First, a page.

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What is man compared to rocks and mountains? My experience had been hiking a lot in the European alps and crossing glaciers in Iceland but had never actually climbed a mountain; only crossed mountain passes and saddles. Now, I was trekking in Nepal, and I decided to push beyond my normal boundaries. The Langtang Trek called my name, with it‘s crowning glory a climb up to the summit of Tserko-ri. This is a trekking peak of some 5033 meters. This climb would take me higher than Mont Blanc, the tallest peak in the Alps. Trekking peaks does not require technical climbing (use of axes, crampons, ropes etc.) Together with two sherpas from the Solokhumbu region: Nabaraj, my lead sherpa (sirdar)  and Kajiman, my porter we based ourselves in the tiny Himalayan settlement of Kyanjin Gumba at an altitude of 3830 meters to acclimatize.


SONY DSCWe started at 8:00 am, late, as the winds pick-up at this hour. I wore snow boots, down jacket, windproof pants, gloves, bonnet and tied a handekerchief around my mouth to protect me from the cold wind blasts.  It was late November, not yet snowing, but the earth froze at night and thawed at midday.  Snow already accumulated at the summit of Tserko-Ri.

We walked towards the mountain base two kilometers away and already my breathing was labored with the effects of thin air. Breathing was heavy and the pace was slow despite the two trekking poles. We followed an easy trail, then had to cross a fast flowing river, in a sea of stones and boulders originating from the melting glaciers of the high Himalayas. The Autumn landscape was spectacular, blazing reds contrasting with the grey rocks and snowy peaks.

Reaching the base, I had already contemplated quitting. I had been sick with influenza for a month; my doctor had advised no trekking,  no training and already stomach pains from eating foreign food. Was this to be a deathwish  for me? Yet, the temptation of breaking my altitude record was too great to resist plus the summit offered a reward: the prayer flags.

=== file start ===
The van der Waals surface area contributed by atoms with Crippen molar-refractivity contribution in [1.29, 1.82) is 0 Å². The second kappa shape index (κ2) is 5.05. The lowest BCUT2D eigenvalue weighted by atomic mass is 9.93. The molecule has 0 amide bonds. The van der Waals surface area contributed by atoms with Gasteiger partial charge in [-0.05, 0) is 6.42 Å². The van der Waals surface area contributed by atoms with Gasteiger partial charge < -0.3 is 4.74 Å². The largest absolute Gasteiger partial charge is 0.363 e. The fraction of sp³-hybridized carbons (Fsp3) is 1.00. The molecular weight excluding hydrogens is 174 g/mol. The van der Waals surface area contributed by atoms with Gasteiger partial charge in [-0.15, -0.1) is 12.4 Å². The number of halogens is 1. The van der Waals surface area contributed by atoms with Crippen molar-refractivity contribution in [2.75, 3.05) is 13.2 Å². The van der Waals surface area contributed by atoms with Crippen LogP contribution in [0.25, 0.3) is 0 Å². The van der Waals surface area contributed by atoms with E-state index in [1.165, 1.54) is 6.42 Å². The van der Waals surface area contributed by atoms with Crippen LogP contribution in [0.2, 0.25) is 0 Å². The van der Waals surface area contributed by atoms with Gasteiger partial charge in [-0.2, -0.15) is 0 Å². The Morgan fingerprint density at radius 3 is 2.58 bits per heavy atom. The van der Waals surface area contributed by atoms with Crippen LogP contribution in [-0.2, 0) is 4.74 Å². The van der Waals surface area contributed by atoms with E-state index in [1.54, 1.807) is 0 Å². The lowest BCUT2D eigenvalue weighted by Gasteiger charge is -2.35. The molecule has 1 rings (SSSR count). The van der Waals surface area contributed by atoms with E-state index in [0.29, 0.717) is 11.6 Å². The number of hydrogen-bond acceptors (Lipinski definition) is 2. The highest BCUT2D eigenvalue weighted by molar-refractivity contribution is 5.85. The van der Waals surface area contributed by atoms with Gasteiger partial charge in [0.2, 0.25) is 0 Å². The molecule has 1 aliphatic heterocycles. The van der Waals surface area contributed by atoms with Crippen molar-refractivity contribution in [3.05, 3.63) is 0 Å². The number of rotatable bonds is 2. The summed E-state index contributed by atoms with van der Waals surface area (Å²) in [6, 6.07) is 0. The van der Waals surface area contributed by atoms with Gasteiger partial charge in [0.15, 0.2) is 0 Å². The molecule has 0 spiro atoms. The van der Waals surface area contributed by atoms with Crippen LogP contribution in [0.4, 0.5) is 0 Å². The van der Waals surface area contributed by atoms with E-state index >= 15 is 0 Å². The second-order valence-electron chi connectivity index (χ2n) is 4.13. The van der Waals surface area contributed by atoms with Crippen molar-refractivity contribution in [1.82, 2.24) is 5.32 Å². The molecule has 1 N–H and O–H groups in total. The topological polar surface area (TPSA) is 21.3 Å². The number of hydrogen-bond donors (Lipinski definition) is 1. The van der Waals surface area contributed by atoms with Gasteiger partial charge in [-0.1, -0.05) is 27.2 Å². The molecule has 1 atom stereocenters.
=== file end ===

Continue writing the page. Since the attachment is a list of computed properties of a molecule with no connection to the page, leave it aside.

On we climbed up the relentless, steep, razorback zig-zag trail. The view was fantastic,  breathtaking and then the landscape changed to bare and wild.  I had to make many stops and my hungry stomach hurt. Somehow, I reached the 2nd stage of the climb. My sherpas were so fast and comfortable yet very patient with me. We were above the clouds with only the glistening, white peaks of the mountains and the deepest blue sky I had ever seen. No words can describe the view of the gods smiling.


At 4600 meters my legs quit and I crouched on the earth, thinking. The stomach pain, the difficulty in breathing, the headache, and the hunger were enormous, but the thought of hanging prayer flags at the summit, gave me new determination. Then we reached the snow line and the sea of rocks and boulders just below the summit.  I fell to the ground….

But my sherpas, supported me, literally carried me all the way to the summit. their sherpa strength  was enormous as they moved around deep crevasses, hidden deceptively by deep snow. I trusted them with my life as their expertise in these ordeal is second to none.

Reaching the summit, I broke down and wept then hugged my sherpas. I actually reached the summit and all the credit goes to my


sherpas. Only the high peaks of the Himalayas surrounded me. I hung my prayer flags and dedicated to a very good friend. The view was so glorious and it felt so ethereal that tears just flowed from my eyes, because my heart pulled me through. It seemed that I reached the pinnacle of my trekking career, after all the height of the mighty Himalayas begin where all other mountain end.

Now I understood why the Himalayas are deities in Tibetan Buddhism and Hindu religions. They give an immense power that touches the deepest part of the soul. They are a force, a power to create weather to fertile the Indian subcontinent. I was humbled at the experience of being in the middle of the greatest mountain range in the world.

I AM so small, so insignificant. What am I compared to rocks and mountains?